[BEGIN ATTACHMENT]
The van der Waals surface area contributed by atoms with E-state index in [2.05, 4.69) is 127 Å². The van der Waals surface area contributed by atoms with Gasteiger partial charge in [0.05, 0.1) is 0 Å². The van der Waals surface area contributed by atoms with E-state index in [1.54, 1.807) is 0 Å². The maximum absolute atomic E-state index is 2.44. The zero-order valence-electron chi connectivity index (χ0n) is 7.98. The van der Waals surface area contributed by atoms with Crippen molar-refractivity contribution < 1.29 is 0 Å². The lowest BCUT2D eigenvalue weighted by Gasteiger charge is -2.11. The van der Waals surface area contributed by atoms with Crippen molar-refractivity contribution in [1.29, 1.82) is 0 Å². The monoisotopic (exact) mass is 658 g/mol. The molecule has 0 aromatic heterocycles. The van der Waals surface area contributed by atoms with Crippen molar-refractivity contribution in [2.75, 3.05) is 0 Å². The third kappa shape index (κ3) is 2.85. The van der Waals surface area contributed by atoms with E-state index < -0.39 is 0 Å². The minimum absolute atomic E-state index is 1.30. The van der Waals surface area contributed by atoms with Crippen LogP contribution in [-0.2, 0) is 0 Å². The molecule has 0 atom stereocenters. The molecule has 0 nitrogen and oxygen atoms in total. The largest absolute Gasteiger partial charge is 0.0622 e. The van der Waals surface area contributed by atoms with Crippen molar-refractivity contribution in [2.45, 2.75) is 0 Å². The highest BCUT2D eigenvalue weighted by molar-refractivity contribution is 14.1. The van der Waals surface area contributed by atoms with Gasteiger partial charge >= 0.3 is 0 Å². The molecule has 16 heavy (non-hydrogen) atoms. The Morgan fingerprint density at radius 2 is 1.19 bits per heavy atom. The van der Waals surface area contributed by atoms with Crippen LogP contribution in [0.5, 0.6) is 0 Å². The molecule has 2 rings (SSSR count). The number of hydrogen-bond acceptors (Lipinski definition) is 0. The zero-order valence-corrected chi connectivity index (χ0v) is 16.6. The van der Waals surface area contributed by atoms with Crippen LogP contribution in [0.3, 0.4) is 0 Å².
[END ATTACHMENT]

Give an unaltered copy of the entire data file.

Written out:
The van der Waals surface area contributed by atoms with E-state index in [2.05, 4.69) is 127 Å². The van der Waals surface area contributed by atoms with Gasteiger partial charge in [0.05, 0.1) is 0 Å². The van der Waals surface area contributed by atoms with E-state index in [1.54, 1.807) is 0 Å². The maximum absolute atomic E-state index is 2.44. The zero-order valence-electron chi connectivity index (χ0n) is 7.98. The van der Waals surface area contributed by atoms with Crippen molar-refractivity contribution < 1.29 is 0 Å². The lowest BCUT2D eigenvalue weighted by Gasteiger charge is -2.11. The van der Waals surface area contributed by atoms with Crippen molar-refractivity contribution in [1.29, 1.82) is 0 Å². The monoisotopic (exact) mass is 658 g/mol. The molecule has 0 aromatic heterocycles. The van der Waals surface area contributed by atoms with Crippen molar-refractivity contribution in [2.75, 3.05) is 0 Å². The third kappa shape index (κ3) is 2.85. The van der Waals surface area contributed by atoms with E-state index < -0.39 is 0 Å². The minimum absolute atomic E-state index is 1.30. The van der Waals surface area contributed by atoms with Crippen LogP contribution in [-0.2, 0) is 0 Å². The molecule has 0 atom stereocenters. The molecule has 0 nitrogen and oxygen atoms in total. The largest absolute Gasteiger partial charge is 0.0622 e. The van der Waals surface area contributed by atoms with Crippen molar-refractivity contribution in [2.45, 2.75) is 0 Å². The highest BCUT2D eigenvalue weighted by molar-refractivity contribution is 14.1. The van der Waals surface area contributed by atoms with Gasteiger partial charge >= 0.3 is 0 Å². The molecule has 16 heavy (non-hydrogen) atoms. The Morgan fingerprint density at radius 2 is 1.19 bits per heavy atom. The van der Waals surface area contributed by atoms with Crippen LogP contribution in [0.5, 0.6) is 0 Å². The molecule has 2 rings (SSSR count). The number of hydrogen-bond acceptors (Lipinski definition) is 0. The zero-order valence-corrected chi connectivity index (χ0v) is 16.6. The van der Waals surface area contributed by atoms with Crippen LogP contribution in [0.3, 0.4) is 0 Å².